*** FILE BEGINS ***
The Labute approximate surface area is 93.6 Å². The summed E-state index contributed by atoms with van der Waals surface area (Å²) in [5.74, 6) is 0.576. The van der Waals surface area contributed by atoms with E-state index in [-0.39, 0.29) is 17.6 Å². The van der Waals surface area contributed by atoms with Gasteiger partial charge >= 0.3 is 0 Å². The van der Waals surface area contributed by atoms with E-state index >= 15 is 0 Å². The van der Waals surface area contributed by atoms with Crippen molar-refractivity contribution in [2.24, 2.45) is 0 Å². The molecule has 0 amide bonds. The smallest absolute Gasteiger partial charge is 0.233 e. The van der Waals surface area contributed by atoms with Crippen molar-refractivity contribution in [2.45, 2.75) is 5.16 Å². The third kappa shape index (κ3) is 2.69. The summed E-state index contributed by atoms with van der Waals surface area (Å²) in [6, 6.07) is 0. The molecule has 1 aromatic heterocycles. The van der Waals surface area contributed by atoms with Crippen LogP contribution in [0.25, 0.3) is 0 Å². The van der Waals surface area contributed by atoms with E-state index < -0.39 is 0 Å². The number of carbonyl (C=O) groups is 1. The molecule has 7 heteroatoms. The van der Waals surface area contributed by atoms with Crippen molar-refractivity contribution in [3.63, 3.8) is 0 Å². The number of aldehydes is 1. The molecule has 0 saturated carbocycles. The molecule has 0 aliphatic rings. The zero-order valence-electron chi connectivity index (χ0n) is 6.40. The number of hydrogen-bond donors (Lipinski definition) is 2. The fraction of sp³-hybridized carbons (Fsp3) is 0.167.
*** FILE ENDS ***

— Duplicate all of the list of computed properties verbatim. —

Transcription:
The Labute approximate surface area is 93.6 Å². The summed E-state index contributed by atoms with van der Waals surface area (Å²) in [5.74, 6) is 0.576. The van der Waals surface area contributed by atoms with E-state index in [-0.39, 0.29) is 17.6 Å². The van der Waals surface area contributed by atoms with Gasteiger partial charge >= 0.3 is 0 Å². The van der Waals surface area contributed by atoms with E-state index >= 15 is 0 Å². The van der Waals surface area contributed by atoms with Crippen molar-refractivity contribution in [2.24, 2.45) is 0 Å². The molecule has 0 amide bonds. The smallest absolute Gasteiger partial charge is 0.233 e. The van der Waals surface area contributed by atoms with Crippen molar-refractivity contribution in [2.45, 2.75) is 5.16 Å². The third kappa shape index (κ3) is 2.69. The summed E-state index contributed by atoms with van der Waals surface area (Å²) in [6, 6.07) is 0. The molecule has 1 aromatic heterocycles. The van der Waals surface area contributed by atoms with Crippen LogP contribution in [0.25, 0.3) is 0 Å². The van der Waals surface area contributed by atoms with E-state index < -0.39 is 0 Å². The number of carbonyl (C=O) groups is 1. The molecule has 7 heteroatoms. The van der Waals surface area contributed by atoms with Crippen molar-refractivity contribution in [3.63, 3.8) is 0 Å². The number of aldehydes is 1. The molecule has 0 saturated carbocycles. The molecule has 0 aliphatic rings. The zero-order valence-electron chi connectivity index (χ0n) is 6.40. The number of hydrogen-bond donors (Lipinski definition) is 2. The fraction of sp³-hybridized carbons (Fsp3) is 0.167.